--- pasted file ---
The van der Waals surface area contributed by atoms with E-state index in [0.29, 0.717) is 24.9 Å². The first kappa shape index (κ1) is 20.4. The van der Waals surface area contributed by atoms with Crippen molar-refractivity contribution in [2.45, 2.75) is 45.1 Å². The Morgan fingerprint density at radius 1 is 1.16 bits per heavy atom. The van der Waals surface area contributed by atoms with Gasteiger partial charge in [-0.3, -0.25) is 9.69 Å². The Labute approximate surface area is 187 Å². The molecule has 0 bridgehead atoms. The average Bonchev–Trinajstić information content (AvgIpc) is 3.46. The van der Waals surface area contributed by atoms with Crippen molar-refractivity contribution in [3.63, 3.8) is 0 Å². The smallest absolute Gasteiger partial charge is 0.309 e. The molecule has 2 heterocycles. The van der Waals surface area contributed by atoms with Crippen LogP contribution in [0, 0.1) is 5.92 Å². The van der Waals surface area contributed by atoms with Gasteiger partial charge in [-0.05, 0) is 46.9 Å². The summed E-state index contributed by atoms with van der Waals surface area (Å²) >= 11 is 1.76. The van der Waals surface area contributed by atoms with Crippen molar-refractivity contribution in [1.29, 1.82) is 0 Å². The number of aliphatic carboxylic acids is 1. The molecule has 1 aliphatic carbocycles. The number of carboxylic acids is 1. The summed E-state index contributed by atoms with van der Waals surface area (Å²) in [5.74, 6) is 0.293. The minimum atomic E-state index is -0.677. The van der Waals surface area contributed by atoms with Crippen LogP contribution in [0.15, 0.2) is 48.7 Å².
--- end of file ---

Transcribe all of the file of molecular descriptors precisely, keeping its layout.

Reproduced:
The van der Waals surface area contributed by atoms with E-state index in [0.29, 0.717) is 24.9 Å². The first kappa shape index (κ1) is 20.4. The van der Waals surface area contributed by atoms with Crippen molar-refractivity contribution in [2.45, 2.75) is 45.1 Å². The Morgan fingerprint density at radius 1 is 1.16 bits per heavy atom. The van der Waals surface area contributed by atoms with Gasteiger partial charge in [-0.3, -0.25) is 9.69 Å². The Labute approximate surface area is 187 Å². The molecule has 0 bridgehead atoms. The average Bonchev–Trinajstić information content (AvgIpc) is 3.46. The van der Waals surface area contributed by atoms with Crippen molar-refractivity contribution in [3.63, 3.8) is 0 Å². The smallest absolute Gasteiger partial charge is 0.309 e. The molecule has 2 heterocycles. The van der Waals surface area contributed by atoms with Crippen LogP contribution in [0, 0.1) is 5.92 Å². The van der Waals surface area contributed by atoms with Gasteiger partial charge in [-0.05, 0) is 46.9 Å². The summed E-state index contributed by atoms with van der Waals surface area (Å²) >= 11 is 1.76. The van der Waals surface area contributed by atoms with Crippen molar-refractivity contribution in [1.29, 1.82) is 0 Å². The number of aliphatic carboxylic acids is 1. The molecule has 1 aliphatic carbocycles. The number of carboxylic acids is 1. The summed E-state index contributed by atoms with van der Waals surface area (Å²) in [5.74, 6) is 0.293. The minimum atomic E-state index is -0.677. The van der Waals surface area contributed by atoms with Crippen LogP contribution in [0.15, 0.2) is 48.7 Å².